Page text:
Here we are on May 22nd, 2016 and it’s a typical cool, rainy day we get in May here in the Puget Sound AVA, but if you dialed the clock back a few weeks you would’ve thought it was July!
Above is the Growing Degree chart for a nearby WSU weather station. Click on it to expand it but from the thumbnail you can see from January to around mid May 2015 had more degree days than any of the previous years this station had recorded. For those that forgot, 2015 was full of sunny, warm days starting in January and continuing most of the summer. We had some rain right at the end of harvest that made us lose some grapes but for the most part it was a hot and dry summer.
2016, on the other hand, started out quite normally with rain and cool weather. The heat didn’t kick on until March and it seemed like summer came very early. In the chart above you can see where 2016 crosses 2015 in late April and seems to just take off and it shows in the vineyard right now. Growth is weeks ahead of what I consider normal, flowering is just right around the corner and many vines hitting the top wire already. But the seemingly endless heat came to an end a few days ago and we’ve had a lot of rain and clouds which is actually pretty normal this time of years.
I am always trying to see into the future when it comes to the vineyard and so are climate scientist. They are saying that El Nino is wrapping up and we are headed into an La Nina year, which is cooler and wetter for us here in the PNW. I have seen it rain from the middle of August all winter long and a complete loss of crop or sometimes it just gets really cool, but stays dry. That happened back in 2001 and we actually harvested on November 2nd that year.
Looking at the Climate Prediction Center website, it appears they think we will get back into some hotter and drier weather this summer and for my grapes I sure hope so.
Above is the June-July-August outlook which shows hotter and drier weather.
I have struggled to keep up with the heat this year. The grass and super early budbreak has put me off kilter trying to stay on top of it. The dry weather has also allowed me to work in the evenings when I haven’t normally been able to do that. But I think I have caught up. Keep checking in to follow along and see what’s happening!
I am dancing a little dance right now!
According the latest guidance from the Climate Prediction Center. The monthly report as of March 5th is predicting that we will see warmer and drier conditions through the end of summer. This is great news for western Washington growers. Hopefully a repeat of last year. Although, I have seen these end badly with a ton of rain in September, all we can do is hope for a dry September and if the way things are going now, we are off to a super early start and will probably have bud break within a month, well ahead of the normal mid April bud break.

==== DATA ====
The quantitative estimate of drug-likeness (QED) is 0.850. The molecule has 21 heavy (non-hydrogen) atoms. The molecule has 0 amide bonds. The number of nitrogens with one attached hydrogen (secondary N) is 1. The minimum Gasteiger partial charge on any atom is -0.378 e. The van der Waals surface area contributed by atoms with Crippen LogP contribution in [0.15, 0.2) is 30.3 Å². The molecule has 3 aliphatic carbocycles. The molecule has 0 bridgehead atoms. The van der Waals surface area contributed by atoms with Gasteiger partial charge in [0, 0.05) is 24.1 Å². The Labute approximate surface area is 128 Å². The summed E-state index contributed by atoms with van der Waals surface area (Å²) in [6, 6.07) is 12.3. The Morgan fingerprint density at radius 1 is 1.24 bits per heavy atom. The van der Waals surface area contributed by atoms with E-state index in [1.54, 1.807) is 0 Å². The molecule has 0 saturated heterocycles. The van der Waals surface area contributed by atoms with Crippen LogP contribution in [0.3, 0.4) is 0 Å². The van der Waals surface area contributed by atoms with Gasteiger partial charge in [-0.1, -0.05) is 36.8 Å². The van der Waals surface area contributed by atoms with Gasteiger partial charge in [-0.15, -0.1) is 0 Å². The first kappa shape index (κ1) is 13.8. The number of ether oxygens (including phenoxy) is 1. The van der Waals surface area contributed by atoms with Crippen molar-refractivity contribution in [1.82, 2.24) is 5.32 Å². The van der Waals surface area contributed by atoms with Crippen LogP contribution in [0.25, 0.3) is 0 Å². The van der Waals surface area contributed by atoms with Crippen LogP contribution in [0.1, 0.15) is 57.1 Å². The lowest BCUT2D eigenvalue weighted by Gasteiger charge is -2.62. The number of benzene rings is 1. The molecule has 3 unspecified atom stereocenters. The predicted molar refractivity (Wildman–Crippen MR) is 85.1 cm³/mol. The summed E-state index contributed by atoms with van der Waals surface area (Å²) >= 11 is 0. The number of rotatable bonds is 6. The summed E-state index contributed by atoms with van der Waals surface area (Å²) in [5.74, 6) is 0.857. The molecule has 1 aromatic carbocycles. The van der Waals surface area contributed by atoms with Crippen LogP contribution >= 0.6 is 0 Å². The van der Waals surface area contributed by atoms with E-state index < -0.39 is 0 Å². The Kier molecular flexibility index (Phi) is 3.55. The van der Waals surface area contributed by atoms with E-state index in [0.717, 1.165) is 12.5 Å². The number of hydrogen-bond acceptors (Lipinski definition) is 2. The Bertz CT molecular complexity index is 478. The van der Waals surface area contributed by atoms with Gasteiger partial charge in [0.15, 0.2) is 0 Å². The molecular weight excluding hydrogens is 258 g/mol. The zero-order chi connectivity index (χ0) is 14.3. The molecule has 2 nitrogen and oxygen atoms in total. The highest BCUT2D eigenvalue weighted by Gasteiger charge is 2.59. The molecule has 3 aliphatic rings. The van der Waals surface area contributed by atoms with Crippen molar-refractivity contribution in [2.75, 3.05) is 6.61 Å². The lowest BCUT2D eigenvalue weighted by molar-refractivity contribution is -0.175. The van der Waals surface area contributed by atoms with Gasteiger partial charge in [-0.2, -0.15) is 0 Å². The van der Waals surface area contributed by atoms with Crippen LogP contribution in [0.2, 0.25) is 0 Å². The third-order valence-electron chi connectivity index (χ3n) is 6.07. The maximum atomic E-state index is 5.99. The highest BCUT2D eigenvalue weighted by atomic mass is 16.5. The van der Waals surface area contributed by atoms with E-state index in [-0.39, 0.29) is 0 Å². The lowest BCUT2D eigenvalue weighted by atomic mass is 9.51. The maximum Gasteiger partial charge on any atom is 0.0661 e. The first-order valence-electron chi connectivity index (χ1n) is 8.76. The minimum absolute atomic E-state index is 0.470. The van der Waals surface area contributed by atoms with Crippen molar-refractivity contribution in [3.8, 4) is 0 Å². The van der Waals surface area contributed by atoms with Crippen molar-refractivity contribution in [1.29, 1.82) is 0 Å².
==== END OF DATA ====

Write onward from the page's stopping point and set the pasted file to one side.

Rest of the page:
Puget Sound AVA heading for another warm year in 2015? I am a weather geek as my wife will tell you. Sure I obsess over weather statistics and climate information. I am always trying to stay a head of the game in the grape growing world. I am especially interested in how this pertains to growing grapes in a cool climate. I have to admit I am a sucker for cool climate wines. Pinot Noir, Chardonnay, Riesling… I love them all (as long as they aren’t sweet!). When I started this journey, we barely had the internet and it was hard finding information about grapes and growing techniques for the Puget Sound, or for that fact just about anywhere in the world. It was all in books and, yes, I did order books from Germany and Australia because the had more complete information about the climate of the Puget Sound than books from the USA. But, even they were based on a few weather station mostly located at WSU research stations which can be quite a bit cooler than the best places to grow grapes in the Puget Sound basin. Namely, I am thinking about the Mt. Vernon research station, which is in a very cold location.
Anyways… I got off track a little there! But it goes to show you how public perception of something (Seattle is rainy and cold) is not always the case. But, we are really looking at some good weather for the next few weeks here in the Seattle area. The Climate Prediction Center is predicting a warmer and drier trend for the next 90 days or so. They are saying we are on the tail end of an El Nino year and this should all end by the middle of the sumer.
Here is what I think… There is no way this is bad for grower in the Puget Sound region. Warmer and drier weather means an early start to the growing season. Having an early start is always a good thing west of the cascades because you never know what is coming. I have definitely seen the weather fall apart before harvest. 2010 was a good example of a year that started off great, but when September came it rained and rained for a full month and wiped out my crop. BUT, I have also seen where we got off to an warm, early start and things cooled off and because we had an early start, we were allowed to harvest in a reasonable time.
I guess the bottom line to the story for growing in the Puget Sound AVA is warmer is always better no matter when it comes!